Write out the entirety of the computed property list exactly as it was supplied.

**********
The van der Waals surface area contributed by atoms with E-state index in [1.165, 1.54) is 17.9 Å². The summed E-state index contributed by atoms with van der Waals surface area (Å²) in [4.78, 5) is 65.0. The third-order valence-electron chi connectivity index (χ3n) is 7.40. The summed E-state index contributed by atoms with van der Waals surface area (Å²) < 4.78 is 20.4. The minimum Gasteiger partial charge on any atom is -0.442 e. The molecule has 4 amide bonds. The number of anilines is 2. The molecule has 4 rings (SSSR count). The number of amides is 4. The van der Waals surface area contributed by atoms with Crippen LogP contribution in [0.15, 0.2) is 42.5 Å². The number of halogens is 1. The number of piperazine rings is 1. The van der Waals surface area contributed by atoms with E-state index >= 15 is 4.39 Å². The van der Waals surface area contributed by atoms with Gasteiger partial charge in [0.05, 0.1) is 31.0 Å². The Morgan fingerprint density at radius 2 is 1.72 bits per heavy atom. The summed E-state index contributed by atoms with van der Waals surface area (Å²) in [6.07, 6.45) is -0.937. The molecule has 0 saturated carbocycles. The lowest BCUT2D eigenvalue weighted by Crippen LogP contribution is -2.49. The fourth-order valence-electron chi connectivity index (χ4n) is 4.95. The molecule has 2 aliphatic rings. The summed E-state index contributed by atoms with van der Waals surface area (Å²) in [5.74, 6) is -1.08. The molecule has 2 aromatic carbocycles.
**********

The van der Waals surface area contributed by atoms with E-state index in [1.165, 1.54) is 17.9 Å². The summed E-state index contributed by atoms with van der Waals surface area (Å²) in [4.78, 5) is 65.0. The third-order valence-electron chi connectivity index (χ3n) is 7.40. The summed E-state index contributed by atoms with van der Waals surface area (Å²) < 4.78 is 20.4. The minimum Gasteiger partial charge on any atom is -0.442 e. The molecule has 4 amide bonds. The number of anilines is 2. The molecule has 4 rings (SSSR count). The number of amides is 4. The van der Waals surface area contributed by atoms with Crippen LogP contribution in [0.15, 0.2) is 42.5 Å². The number of halogens is 1. The number of piperazine rings is 1. The van der Waals surface area contributed by atoms with E-state index >= 15 is 4.39 Å². The van der Waals surface area contributed by atoms with Gasteiger partial charge in [0.05, 0.1) is 31.0 Å². The Morgan fingerprint density at radius 2 is 1.72 bits per heavy atom. The summed E-state index contributed by atoms with van der Waals surface area (Å²) in [6.07, 6.45) is -0.937. The molecule has 0 saturated carbocycles. The lowest BCUT2D eigenvalue weighted by Crippen LogP contribution is -2.49. The fourth-order valence-electron chi connectivity index (χ4n) is 4.95. The molecule has 2 aliphatic rings. The summed E-state index contributed by atoms with van der Waals surface area (Å²) in [5.74, 6) is -1.08. The molecule has 2 aromatic carbocycles.